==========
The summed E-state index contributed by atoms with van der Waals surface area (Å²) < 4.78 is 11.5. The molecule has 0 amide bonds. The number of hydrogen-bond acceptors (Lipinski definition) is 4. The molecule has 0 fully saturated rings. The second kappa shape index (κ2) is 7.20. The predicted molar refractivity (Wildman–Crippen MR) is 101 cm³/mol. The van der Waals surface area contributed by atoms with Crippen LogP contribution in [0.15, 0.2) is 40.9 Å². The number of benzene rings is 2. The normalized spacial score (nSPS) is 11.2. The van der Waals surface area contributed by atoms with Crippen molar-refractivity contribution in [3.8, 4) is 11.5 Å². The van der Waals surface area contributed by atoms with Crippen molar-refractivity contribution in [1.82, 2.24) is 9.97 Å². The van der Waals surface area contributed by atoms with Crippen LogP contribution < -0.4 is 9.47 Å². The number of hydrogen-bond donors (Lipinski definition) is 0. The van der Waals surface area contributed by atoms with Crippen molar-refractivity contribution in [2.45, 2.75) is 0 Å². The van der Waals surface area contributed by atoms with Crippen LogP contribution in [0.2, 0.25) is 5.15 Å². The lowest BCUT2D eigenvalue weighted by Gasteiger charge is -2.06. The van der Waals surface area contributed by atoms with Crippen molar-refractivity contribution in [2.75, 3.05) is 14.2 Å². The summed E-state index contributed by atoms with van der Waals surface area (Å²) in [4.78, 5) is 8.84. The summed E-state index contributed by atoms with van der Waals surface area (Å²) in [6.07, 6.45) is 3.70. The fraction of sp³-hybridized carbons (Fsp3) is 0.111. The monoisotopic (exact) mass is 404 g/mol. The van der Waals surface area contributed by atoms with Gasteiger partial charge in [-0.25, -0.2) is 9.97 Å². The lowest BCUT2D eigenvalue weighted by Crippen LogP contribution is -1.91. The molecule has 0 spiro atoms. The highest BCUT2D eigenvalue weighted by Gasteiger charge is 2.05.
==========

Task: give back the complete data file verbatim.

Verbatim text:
The summed E-state index contributed by atoms with van der Waals surface area (Å²) < 4.78 is 11.5. The molecule has 0 amide bonds. The number of hydrogen-bond acceptors (Lipinski definition) is 4. The molecule has 0 fully saturated rings. The second kappa shape index (κ2) is 7.20. The predicted molar refractivity (Wildman–Crippen MR) is 101 cm³/mol. The van der Waals surface area contributed by atoms with Crippen LogP contribution in [0.15, 0.2) is 40.9 Å². The number of benzene rings is 2. The normalized spacial score (nSPS) is 11.2. The van der Waals surface area contributed by atoms with Crippen molar-refractivity contribution in [3.8, 4) is 11.5 Å². The van der Waals surface area contributed by atoms with Crippen molar-refractivity contribution in [1.82, 2.24) is 9.97 Å². The van der Waals surface area contributed by atoms with Crippen LogP contribution < -0.4 is 9.47 Å². The number of hydrogen-bond donors (Lipinski definition) is 0. The van der Waals surface area contributed by atoms with Crippen molar-refractivity contribution in [2.45, 2.75) is 0 Å². The van der Waals surface area contributed by atoms with Crippen LogP contribution in [0.2, 0.25) is 5.15 Å². The lowest BCUT2D eigenvalue weighted by Gasteiger charge is -2.06. The van der Waals surface area contributed by atoms with Crippen molar-refractivity contribution in [2.75, 3.05) is 14.2 Å². The summed E-state index contributed by atoms with van der Waals surface area (Å²) in [4.78, 5) is 8.84. The summed E-state index contributed by atoms with van der Waals surface area (Å²) in [6.07, 6.45) is 3.70. The fraction of sp³-hybridized carbons (Fsp3) is 0.111. The monoisotopic (exact) mass is 404 g/mol. The van der Waals surface area contributed by atoms with Gasteiger partial charge in [-0.25, -0.2) is 9.97 Å². The lowest BCUT2D eigenvalue weighted by Crippen LogP contribution is -1.91. The molecule has 0 spiro atoms. The highest BCUT2D eigenvalue weighted by Gasteiger charge is 2.05.